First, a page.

How to Make an iOS VoIP App With Pjsip: Part 2

Welcome to the second part of this tutorial series! In previous post, we have talked about how to compile pjsip, and run the built in demo on a real device.

After this tutorial, you’ll be able to make your 1st VoIP call via the demo we compiled before.

To actually make VoIP calls, we’re going to setup a VoIP server on your own mac. Since testing VoIP calls takes 2 devices, we’ll create a console app on the Mac to receive the phone call, and use iPhone to actually call it.

In this tutorial, you’ll learn:

  • Setting up a VoIP server to handle sip requests
  • Using PJSUA-CLI to make VoIP calls

To simplify the process so that you could start making VoIP calls immediately, we’ll just simply provide the source code of the console VoIP receiver app here. For further detail, we’ll cover it in our next tutorial.

And for the VoIP server, we’re going to use Kamailio.

(This article was written on 2014 and posted on my old blog. Most of the content should still work on latest Mac and iOS, i.e, macOS Sierra and Xcode 8.3. Please let me know if you find anything not working, thanks.)

What’s Kamailio

Here is the definition of Kamailio from the official website:

Kamailio® (former OpenSER) is an Open Source SIP Server released under GPL, able to handle thousands of call setups per second.

Among features:
asynchronous TCP, UDP and SCTP, secure communication via TLS for VoIP (voice, video); WebSocket support for WebRTC; IPv4 and IPv6; …

It can be used to build large VoIP servicing platforms or to scale up SIP-to-PSTN gateways, PBX systems or media servers like Asterisk™, FreeSWITCH™ or SEMS…

So, simply put, Kamailio is a great open source VoIP server. Once we successfully deployed and configured Kamailio, our VoIP clients can make VoIP calls to each other via it.

Download and install

To simplify the process, we’ll use Mac directly as the server, instead of a dedicated Linux server like CentOS.

So let’s download the latest source of kamailio from its official website. As the time of writing, it’s 4.1.4.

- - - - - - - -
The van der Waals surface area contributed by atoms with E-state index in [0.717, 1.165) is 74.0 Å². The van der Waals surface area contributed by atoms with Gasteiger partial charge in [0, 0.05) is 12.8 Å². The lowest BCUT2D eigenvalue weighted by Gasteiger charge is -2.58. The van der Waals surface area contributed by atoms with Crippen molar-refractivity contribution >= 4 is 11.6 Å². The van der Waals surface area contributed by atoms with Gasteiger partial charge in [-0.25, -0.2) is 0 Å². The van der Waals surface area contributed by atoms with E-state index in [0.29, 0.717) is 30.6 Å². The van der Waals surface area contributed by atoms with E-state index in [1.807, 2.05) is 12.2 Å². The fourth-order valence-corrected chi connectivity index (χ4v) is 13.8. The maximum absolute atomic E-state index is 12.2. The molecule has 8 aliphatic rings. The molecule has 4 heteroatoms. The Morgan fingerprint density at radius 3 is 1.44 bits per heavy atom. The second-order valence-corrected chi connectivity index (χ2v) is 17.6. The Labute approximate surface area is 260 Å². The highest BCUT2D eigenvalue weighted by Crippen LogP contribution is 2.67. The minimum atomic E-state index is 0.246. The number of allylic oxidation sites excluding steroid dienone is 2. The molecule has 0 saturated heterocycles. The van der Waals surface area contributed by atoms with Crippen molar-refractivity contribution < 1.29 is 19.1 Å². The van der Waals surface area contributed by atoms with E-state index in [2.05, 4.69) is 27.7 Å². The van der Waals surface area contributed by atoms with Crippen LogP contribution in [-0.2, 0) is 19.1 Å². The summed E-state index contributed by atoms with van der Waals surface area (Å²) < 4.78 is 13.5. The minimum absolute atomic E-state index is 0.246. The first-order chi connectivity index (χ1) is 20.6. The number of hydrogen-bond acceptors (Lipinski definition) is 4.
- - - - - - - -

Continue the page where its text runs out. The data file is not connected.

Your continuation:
After unzipping the downloaded source, enter the directory and run the following command to compile and install it:

$ ./make_and_install compile && ./make_and_install install "standard"

It will be installed to /usr/local automatically. To be specific, the binary file will be installed to “/usr/local/sbin/kamailio”

Configure kamailio

Beore starting kamailio service, you need to create the kamailio.cfg file. You could download a sample configuration file here, and save it to:


You can now go ahead and start running kamailio:


You’ll see output similar to the following:

loading modules under /usr/local/lib64/kamailio/modules/
Listening on
 tcp: localhost:5060
 udp: localhost:5060

This means your kamailio has been successfully started, and it’s listerning on port 5060. You can now connect your VoIP clients to it and start making VoIP calls.

Create a console VoIP receiver app on your Mac

In order to enable you to make VoIP calls sooner, we’re not going to explain the details for now (of course, if you’re interested, you could try to understand the code yourself). We’ll cover the details in the next tutorial.

Download the source code of the VoIP receiver app I wrote here.

After unzip the file, go into the directory and compile it:


You’ll get the executable receiver in the folder.

Actually make VoIP calls

Great, now both the clients and the server are ready, let’s make some VoIP calls.

First of all, let’s launch the receiver app on Mac:


After a bunch of messages, you’ll see something like the following:

16:37:22.631 pjsua_acc.c ....SIP outbound status for acc 0 is not active
16:37:22.631 pjsua_acc.c ....sip:receiver@localhost: registration success, status=200 (OK), will re-register in 300 seconds
16:37:22.631 pjsua_acc.c ....Keep-alive timer started for acc 0, destination:, interval:15s

This means the receiver@localhost has been successfully registered on our SIP server.

Next, open the demo app we compiled previously (it’s ipjsua if you didn’t change the name), check the text on the bottom of the screen, and then telnet to it from your mac based on the info:

telnet 2323

Finally, let’s send the command to actually make our 1st VoIP call. Since the receiver is listening on port 5080, and the IP address of the Mac is in this case. To make a VoIp call, we’re going to use this command:

call new sip:

After 1~2 seconds, your iPhone and your Mac will establish the VoIP call, you can then hear the voice from iPhone on Your mac and vice versa.

To be continued…

One thought on “How to Make an iOS VoIP App With Pjsip: Part 2

  1. Thanks for the great info.
    I’m having an issue getting Kamailio installed on my Mac. I have experience with Terminal but am far from an expert user. I’m sure I’m missing something obvious.
    – I downloaded 5.0.1_src.tar.gz and unzipped it.
    – Opened Terminal, cd to kamailio-5.0.1 directory
    – Run ./make_and_install compile && ./make_and_install install “standard”, Which errors out because ‘no such file’. I see the file inside the src/core folder.
    – If I run src/core/make_and_install compile && src/core/make_and_install install “standard”, it COMPILES but getting errors. Inside make_and_install_output.txt it says its missing files like: modules.lst & config.mak, which both exist in the src folder. What I am I missing?



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